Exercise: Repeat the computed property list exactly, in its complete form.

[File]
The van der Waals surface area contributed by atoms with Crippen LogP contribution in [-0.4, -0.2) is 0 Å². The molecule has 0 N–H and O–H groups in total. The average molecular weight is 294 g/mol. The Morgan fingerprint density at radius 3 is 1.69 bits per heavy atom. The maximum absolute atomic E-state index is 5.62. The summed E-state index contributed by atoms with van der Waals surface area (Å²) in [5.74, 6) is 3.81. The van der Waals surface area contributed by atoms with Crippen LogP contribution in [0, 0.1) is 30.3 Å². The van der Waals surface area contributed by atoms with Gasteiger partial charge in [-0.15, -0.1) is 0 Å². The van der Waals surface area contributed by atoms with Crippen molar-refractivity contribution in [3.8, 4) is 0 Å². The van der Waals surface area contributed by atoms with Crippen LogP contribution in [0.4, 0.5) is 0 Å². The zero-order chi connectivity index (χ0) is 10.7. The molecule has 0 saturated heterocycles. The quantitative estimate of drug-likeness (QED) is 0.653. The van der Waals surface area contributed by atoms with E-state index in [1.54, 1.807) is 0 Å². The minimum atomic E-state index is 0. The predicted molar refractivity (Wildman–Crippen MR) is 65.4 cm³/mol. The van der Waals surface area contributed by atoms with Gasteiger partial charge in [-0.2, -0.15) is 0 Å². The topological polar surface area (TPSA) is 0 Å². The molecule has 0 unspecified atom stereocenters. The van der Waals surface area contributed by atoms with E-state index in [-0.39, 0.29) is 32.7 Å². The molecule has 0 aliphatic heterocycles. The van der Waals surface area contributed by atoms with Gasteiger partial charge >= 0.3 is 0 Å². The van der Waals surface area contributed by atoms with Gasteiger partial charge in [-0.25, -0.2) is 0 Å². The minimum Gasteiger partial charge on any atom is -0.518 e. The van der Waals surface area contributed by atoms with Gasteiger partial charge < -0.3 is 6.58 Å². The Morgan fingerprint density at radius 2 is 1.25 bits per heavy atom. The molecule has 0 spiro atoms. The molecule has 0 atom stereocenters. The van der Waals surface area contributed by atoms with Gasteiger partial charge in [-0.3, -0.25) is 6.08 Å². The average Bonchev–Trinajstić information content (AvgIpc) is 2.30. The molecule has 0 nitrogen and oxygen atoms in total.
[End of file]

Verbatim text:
The van der Waals surface area contributed by atoms with Crippen LogP contribution in [-0.4, -0.2) is 0 Å². The molecule has 0 N–H and O–H groups in total. The average molecular weight is 294 g/mol. The Morgan fingerprint density at radius 3 is 1.69 bits per heavy atom. The maximum absolute atomic E-state index is 5.62. The summed E-state index contributed by atoms with van der Waals surface area (Å²) in [5.74, 6) is 3.81. The van der Waals surface area contributed by atoms with Crippen LogP contribution in [0, 0.1) is 30.3 Å². The van der Waals surface area contributed by atoms with Gasteiger partial charge in [-0.15, -0.1) is 0 Å². The van der Waals surface area contributed by atoms with Crippen molar-refractivity contribution in [3.8, 4) is 0 Å². The van der Waals surface area contributed by atoms with Crippen LogP contribution in [0.4, 0.5) is 0 Å². The zero-order chi connectivity index (χ0) is 10.7. The molecule has 0 saturated heterocycles. The quantitative estimate of drug-likeness (QED) is 0.653. The van der Waals surface area contributed by atoms with E-state index in [1.54, 1.807) is 0 Å². The minimum atomic E-state index is 0. The predicted molar refractivity (Wildman–Crippen MR) is 65.4 cm³/mol. The van der Waals surface area contributed by atoms with Gasteiger partial charge in [-0.2, -0.15) is 0 Å². The topological polar surface area (TPSA) is 0 Å². The molecule has 0 unspecified atom stereocenters. The van der Waals surface area contributed by atoms with E-state index in [-0.39, 0.29) is 32.7 Å². The molecule has 0 aliphatic heterocycles. The van der Waals surface area contributed by atoms with Gasteiger partial charge >= 0.3 is 0 Å². The van der Waals surface area contributed by atoms with Gasteiger partial charge in [-0.25, -0.2) is 0 Å². The minimum Gasteiger partial charge on any atom is -0.518 e. The van der Waals surface area contributed by atoms with Gasteiger partial charge < -0.3 is 6.58 Å². The Morgan fingerprint density at radius 2 is 1.25 bits per heavy atom. The molecule has 0 spiro atoms. The molecule has 0 atom stereocenters. The van der Waals surface area contributed by atoms with Gasteiger partial charge in [-0.3, -0.25) is 6.08 Å². The average Bonchev–Trinajstić information content (AvgIpc) is 2.30. The molecule has 0 nitrogen and oxygen atoms in total.